Salvation Army in Springfield goes over-the-fence for free Thanksgiving meals

Published: Nov. 26, 2020 at 6:05 PM CST
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This was our country’s first...and hopefully last.. Thanksgiving with the coronavirus pandemic.

While it has provided many challenges, it did not deter those who wanted to give out free dinners.

“One of our commitments early on was COVID will not have the victory over Thanksgiving,” said Springfield’s Salvation Army Commander Jon Augenstein.

Normally the Salvation Army provides a free sit down dinner for those in need of a Thanksgiving meal.

“Our intention is not just to give food but give an opportunity to socialize and enjoy other folks during the holiday,” Augenstein explained.

That wasn’t possible this year because of the surge in COVID-19 cases locally so on Thursday from noon to 1 p.m. the Salvation Army brought around 270 prepackaged meals out into the backyard of their downtown Harbor House location on Boonville Avenue and handed out the food in styrofoam containers.

There were plenty of obstacles this year including a lack of volunteers. About a dozen helped Thursday’s servings but normally it’s a much bigger group.

“A lot of our volunteers have been older folks,” Augenstein said. “And with COVID they’re at increased risk.”

That’s why it was encouraging to see some younger volunteers this year including the Jarrett family who came all the way from Mtn. Grove to help prepare and hand out the meals. Dad Preston, mom Brittany, seven month-old Van, five year-old Parker and even dog Bernie all made the trip.

“Just felt like we wanted to start a new tradition,” Brittany said of the family’s first-ever Thanksgiving day volunteer effort. “When I was raised we did a lot of volunteering and it was really important. I just want to make sure our kids have that instilled in them.”

Cradled in a baby carrier on his mom’s torso, seven month-old Van was pretty much just along for the ride as Brittany spent most of her time loading food containers with turkey and other fixin’s. But Van seemed very interested in staring down solid food that he’s just now learning to eat.

Five year-old Parker was hands-on everywhere from dishing out the servings to preparing the containers to handing out the socks (that went with the meals) to the waiting patrons over the fence. His only problem was getting those stubborn mashed potatoes to get off the spoon and into the styrofoam containers.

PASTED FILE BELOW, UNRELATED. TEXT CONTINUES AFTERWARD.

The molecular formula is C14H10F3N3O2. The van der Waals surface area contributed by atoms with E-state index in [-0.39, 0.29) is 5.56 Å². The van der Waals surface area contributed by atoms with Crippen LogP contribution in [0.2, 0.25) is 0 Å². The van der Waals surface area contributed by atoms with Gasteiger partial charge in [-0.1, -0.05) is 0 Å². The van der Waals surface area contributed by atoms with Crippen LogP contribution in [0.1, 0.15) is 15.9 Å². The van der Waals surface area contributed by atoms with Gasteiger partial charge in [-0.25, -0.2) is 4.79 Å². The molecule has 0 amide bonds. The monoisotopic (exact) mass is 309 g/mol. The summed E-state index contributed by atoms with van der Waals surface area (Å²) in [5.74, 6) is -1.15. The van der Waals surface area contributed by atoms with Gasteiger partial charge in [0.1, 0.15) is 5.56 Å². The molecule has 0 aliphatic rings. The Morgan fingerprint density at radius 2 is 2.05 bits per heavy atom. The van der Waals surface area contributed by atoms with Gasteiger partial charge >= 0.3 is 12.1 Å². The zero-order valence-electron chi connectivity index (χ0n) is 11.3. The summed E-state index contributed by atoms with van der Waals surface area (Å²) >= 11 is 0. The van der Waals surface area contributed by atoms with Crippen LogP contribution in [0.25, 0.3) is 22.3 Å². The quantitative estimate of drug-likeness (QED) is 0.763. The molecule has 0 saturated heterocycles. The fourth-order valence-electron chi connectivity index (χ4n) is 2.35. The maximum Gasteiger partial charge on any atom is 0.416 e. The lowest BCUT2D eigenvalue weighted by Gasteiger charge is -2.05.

“He did better than I expected,” Brittany said. “Now he should just go run a restaurant.”

“It’s good to see him help others and want to help others,”added Preston. “It makes me a proud dad.”

“Young families are really what volunteering is all about,” Augenstein said. “Teaching the next generation the value of giving back to your community. To see this young family here coming from such a long distance is such a blessing. It gives you hope.”

And Augenstein is hoping that other volunteers will come forward as the Salvation Army enters its bell-ringing campaign which this year hopes to raise $875,000.

Reaching that goal will also be a challenge because of the pandemic.

“The Christmas Kettle Campaign is about one-third of the funds we use not just to help at Thanksgiving and Christmas but it really helps us 365 days a year for all of our programs,” Augenstein said. “So it is a critical time of year when we make-or-break what we’re going to be able to do for the community.”

And what they... and you... can do is much needed during these trying times.

“Anybody can fall into poverty at any time,” Brittany pointed out. “It doesn’t matter where you come from, what race or ethnicity or socioeconomic status you are. No one plans to be in this situation and it’s just our responsibility as humans to stand up for everybody.”

“It hurts my heart to see the people that need it so bad all the time and we’re so selfish sometimes in the way we’ve got things,” Preston said. “There’s a lot of people who need the things we’ve got and we take it for granted.”

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